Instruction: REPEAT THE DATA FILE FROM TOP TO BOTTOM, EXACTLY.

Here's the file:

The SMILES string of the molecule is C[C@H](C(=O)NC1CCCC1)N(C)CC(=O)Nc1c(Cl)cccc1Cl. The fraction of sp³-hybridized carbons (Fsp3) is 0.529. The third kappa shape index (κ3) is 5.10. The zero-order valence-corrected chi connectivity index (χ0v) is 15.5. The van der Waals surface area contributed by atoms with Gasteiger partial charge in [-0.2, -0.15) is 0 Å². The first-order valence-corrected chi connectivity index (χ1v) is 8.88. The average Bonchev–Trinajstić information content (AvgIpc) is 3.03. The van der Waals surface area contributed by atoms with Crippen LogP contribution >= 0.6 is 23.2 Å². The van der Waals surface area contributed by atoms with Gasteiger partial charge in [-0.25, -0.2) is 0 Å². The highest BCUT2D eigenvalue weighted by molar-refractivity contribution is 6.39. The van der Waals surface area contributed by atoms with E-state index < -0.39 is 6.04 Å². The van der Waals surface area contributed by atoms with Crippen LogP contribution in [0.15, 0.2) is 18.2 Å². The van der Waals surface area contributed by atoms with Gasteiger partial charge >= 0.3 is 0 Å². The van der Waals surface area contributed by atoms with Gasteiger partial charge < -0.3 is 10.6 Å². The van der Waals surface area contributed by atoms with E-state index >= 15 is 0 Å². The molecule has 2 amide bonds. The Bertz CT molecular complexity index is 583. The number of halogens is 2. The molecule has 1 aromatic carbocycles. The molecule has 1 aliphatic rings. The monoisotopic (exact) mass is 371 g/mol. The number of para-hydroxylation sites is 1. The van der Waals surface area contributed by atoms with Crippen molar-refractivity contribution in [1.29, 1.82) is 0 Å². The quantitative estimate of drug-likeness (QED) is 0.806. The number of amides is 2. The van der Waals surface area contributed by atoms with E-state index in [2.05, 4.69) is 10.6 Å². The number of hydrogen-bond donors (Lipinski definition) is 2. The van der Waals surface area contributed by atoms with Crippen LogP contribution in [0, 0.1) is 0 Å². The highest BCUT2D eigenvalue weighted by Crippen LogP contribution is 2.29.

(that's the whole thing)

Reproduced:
The SMILES string of the molecule is C[C@H](C(=O)NC1CCCC1)N(C)CC(=O)Nc1c(Cl)cccc1Cl. The fraction of sp³-hybridized carbons (Fsp3) is 0.529. The third kappa shape index (κ3) is 5.10. The zero-order valence-corrected chi connectivity index (χ0v) is 15.5. The van der Waals surface area contributed by atoms with Gasteiger partial charge in [-0.2, -0.15) is 0 Å². The first-order valence-corrected chi connectivity index (χ1v) is 8.88. The average Bonchev–Trinajstić information content (AvgIpc) is 3.03. The van der Waals surface area contributed by atoms with Crippen LogP contribution >= 0.6 is 23.2 Å². The van der Waals surface area contributed by atoms with Gasteiger partial charge in [-0.25, -0.2) is 0 Å². The highest BCUT2D eigenvalue weighted by molar-refractivity contribution is 6.39. The van der Waals surface area contributed by atoms with E-state index < -0.39 is 6.04 Å². The van der Waals surface area contributed by atoms with Crippen LogP contribution in [0.15, 0.2) is 18.2 Å². The van der Waals surface area contributed by atoms with Gasteiger partial charge >= 0.3 is 0 Å². The van der Waals surface area contributed by atoms with Gasteiger partial charge < -0.3 is 10.6 Å². The van der Waals surface area contributed by atoms with E-state index >= 15 is 0 Å². The molecule has 2 amide bonds. The Bertz CT molecular complexity index is 583. The number of halogens is 2. The molecule has 1 aromatic carbocycles. The molecule has 1 aliphatic rings. The monoisotopic (exact) mass is 371 g/mol. The number of para-hydroxylation sites is 1. The van der Waals surface area contributed by atoms with Crippen molar-refractivity contribution in [1.29, 1.82) is 0 Å². The quantitative estimate of drug-likeness (QED) is 0.806. The number of amides is 2. The van der Waals surface area contributed by atoms with E-state index in [2.05, 4.69) is 10.6 Å². The number of hydrogen-bond donors (Lipinski definition) is 2. The van der Waals surface area contributed by atoms with Crippen LogP contribution in [0, 0.1) is 0 Å². The highest BCUT2D eigenvalue weighted by Crippen LogP contribution is 2.29.